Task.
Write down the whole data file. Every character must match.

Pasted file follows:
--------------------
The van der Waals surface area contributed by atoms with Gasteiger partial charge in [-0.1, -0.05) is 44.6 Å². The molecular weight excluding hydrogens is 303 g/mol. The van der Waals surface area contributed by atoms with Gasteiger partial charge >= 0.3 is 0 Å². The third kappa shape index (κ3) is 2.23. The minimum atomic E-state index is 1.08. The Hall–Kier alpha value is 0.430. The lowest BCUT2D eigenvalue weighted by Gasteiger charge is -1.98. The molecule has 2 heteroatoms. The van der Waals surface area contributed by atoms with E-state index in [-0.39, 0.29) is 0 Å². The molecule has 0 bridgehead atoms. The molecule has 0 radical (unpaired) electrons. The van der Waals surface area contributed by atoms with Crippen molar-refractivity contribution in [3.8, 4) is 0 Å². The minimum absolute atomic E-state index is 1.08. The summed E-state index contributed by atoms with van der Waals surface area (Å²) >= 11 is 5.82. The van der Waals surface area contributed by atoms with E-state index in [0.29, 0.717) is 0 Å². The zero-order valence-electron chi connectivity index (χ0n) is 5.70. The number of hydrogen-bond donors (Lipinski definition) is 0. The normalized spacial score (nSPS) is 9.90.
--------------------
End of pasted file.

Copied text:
The van der Waals surface area contributed by atoms with Gasteiger partial charge in [-0.1, -0.05) is 44.6 Å². The molecular weight excluding hydrogens is 303 g/mol. The van der Waals surface area contributed by atoms with Gasteiger partial charge >= 0.3 is 0 Å². The third kappa shape index (κ3) is 2.23. The minimum atomic E-state index is 1.08. The Hall–Kier alpha value is 0.430. The lowest BCUT2D eigenvalue weighted by Gasteiger charge is -1.98. The molecule has 2 heteroatoms. The van der Waals surface area contributed by atoms with E-state index in [-0.39, 0.29) is 0 Å². The molecule has 0 bridgehead atoms. The molecule has 0 radical (unpaired) electrons. The van der Waals surface area contributed by atoms with Crippen molar-refractivity contribution in [3.8, 4) is 0 Å². The minimum absolute atomic E-state index is 1.08. The summed E-state index contributed by atoms with van der Waals surface area (Å²) >= 11 is 5.82. The van der Waals surface area contributed by atoms with E-state index in [0.29, 0.717) is 0 Å². The zero-order valence-electron chi connectivity index (χ0n) is 5.70. The number of hydrogen-bond donors (Lipinski definition) is 0. The normalized spacial score (nSPS) is 9.90.